Traumatic brain injuries, such as concussions, are serious injuries that should not be taken lightly. Head injuries have been linked to a number of lifelong medical problems, including depression, fatigue, and sleep problems. Now researchers say that a traumatic brain injury (TBI) could also increase your risk for stroke.
According to this Huffington Post article, researchers from the University of Michigan found that – even after taking into account other stroke risk factors such as age, high blood cholesterol and heart disease – people who have experienced a TBI have a 30 percent higher risk for stroke than those who experienced trauma but did not have a brain injury.
The study looked at 435,630 people who had experienced a traumatic brain injury with an average age of 49.2, as well as 736,623 people with an average age of 50.3 who had experienced some kind of trauma but did not suffer a brain injury as a result. Trauma without TBI was defined as a bone fracture, but not of the head or neck. During the 28 months following the incident, 1 percent of them – or 11,229 people – had experienced an ischemic stroke.
While the overall risk of stroke was low for both groups, researchers found that those who had experienced a TBI had a higher risk of stroke than those with no brain injury – 1.1 percent for those with TBI compared with 0.9 percent of those without TBI.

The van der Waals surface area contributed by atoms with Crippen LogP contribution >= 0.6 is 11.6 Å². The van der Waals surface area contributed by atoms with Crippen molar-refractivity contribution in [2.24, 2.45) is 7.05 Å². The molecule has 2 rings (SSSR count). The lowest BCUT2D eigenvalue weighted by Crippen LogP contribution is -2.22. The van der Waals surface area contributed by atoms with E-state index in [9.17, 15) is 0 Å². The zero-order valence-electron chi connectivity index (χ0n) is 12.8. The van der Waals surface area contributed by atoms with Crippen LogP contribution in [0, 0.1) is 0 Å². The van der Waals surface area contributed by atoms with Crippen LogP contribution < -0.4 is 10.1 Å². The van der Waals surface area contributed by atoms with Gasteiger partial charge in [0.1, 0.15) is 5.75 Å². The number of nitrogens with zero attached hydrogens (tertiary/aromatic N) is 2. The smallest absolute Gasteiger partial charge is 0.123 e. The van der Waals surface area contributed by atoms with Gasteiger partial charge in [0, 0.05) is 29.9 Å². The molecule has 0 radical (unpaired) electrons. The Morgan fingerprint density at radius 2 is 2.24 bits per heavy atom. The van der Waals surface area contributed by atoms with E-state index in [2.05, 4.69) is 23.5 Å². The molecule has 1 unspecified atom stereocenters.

This study supports previous research conducted in 2011 at Taipei Medical University in Taiwan where researchers found that stroke risk increased tenfold in the three months after a traumatic brain injury.
According to study researcher Dr. James F. Burke, M.D., “While the stroke risk of one person with TBI is small, the overall link between TBI and stroke was substantial – as large as the link between the strongest stroke risk factor, high blood pressure, and stroke.”
One of the most common traumatic brain injuries is a concussion, which occurs when the head accelerates quickly and then suddenly stops or is rapidly rotated. A concussion can result in confusion, blurred vision, memory loss, and nausea. Although in some severe cases, a concussion can result in loss of consciousness, in most cases a concussion does not result in unconsciousness.
Head injuries of all kinds, including concussions, are serious medical conditions that should not be overlooked or understated. A person who suffers a concussion is up to four times more likely to sustain a second concussion, according to neurologists, and athletes are especially susceptible to subsequent concussions. Secondary impact syndrome (SIS) can result in massive swelling of the brain and, in some cases, may lead to a loss of blood flow to the brain, which can place the athletes at an increased risk for learning difficulties and other neuropsychological difficulties.
If you or a loved one has suffered a concussion, head injury, or traumatic brain injury, contact the Chicago head injury attorneys at Ankin Law Offices at (312) 600-0000 to schedule a free consultation to discuss a possible cause of action to obtain compensation.